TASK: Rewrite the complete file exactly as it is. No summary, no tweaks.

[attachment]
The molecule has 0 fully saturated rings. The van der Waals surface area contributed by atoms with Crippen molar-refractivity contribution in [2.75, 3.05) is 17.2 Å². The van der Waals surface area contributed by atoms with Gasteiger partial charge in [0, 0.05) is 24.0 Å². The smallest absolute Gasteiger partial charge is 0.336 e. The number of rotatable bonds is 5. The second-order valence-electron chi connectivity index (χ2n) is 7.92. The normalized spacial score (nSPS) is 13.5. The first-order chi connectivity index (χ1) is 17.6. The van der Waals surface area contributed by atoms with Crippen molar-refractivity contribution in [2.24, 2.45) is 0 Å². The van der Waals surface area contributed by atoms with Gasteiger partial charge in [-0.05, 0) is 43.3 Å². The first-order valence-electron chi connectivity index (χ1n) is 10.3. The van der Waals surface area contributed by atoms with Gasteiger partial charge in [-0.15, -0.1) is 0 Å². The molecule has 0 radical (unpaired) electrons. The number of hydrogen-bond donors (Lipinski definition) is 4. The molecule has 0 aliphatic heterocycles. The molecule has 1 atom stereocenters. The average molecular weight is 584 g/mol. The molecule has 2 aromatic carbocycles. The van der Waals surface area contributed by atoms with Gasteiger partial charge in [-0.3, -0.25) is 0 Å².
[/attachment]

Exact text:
The molecule has 0 fully saturated rings. The van der Waals surface area contributed by atoms with Crippen molar-refractivity contribution in [2.75, 3.05) is 17.2 Å². The van der Waals surface area contributed by atoms with Gasteiger partial charge in [0, 0.05) is 24.0 Å². The smallest absolute Gasteiger partial charge is 0.336 e. The number of rotatable bonds is 5. The second-order valence-electron chi connectivity index (χ2n) is 7.92. The normalized spacial score (nSPS) is 13.5. The first-order chi connectivity index (χ1) is 17.6. The van der Waals surface area contributed by atoms with Crippen molar-refractivity contribution in [2.24, 2.45) is 0 Å². The van der Waals surface area contributed by atoms with Gasteiger partial charge in [-0.05, 0) is 43.3 Å². The first-order valence-electron chi connectivity index (χ1n) is 10.3. The van der Waals surface area contributed by atoms with Gasteiger partial charge in [-0.15, -0.1) is 0 Å². The molecule has 0 radical (unpaired) electrons. The number of hydrogen-bond donors (Lipinski definition) is 4. The molecule has 0 aliphatic heterocycles. The molecule has 1 atom stereocenters. The average molecular weight is 584 g/mol. The molecule has 2 aromatic carbocycles. The van der Waals surface area contributed by atoms with Gasteiger partial charge in [-0.3, -0.25) is 0 Å².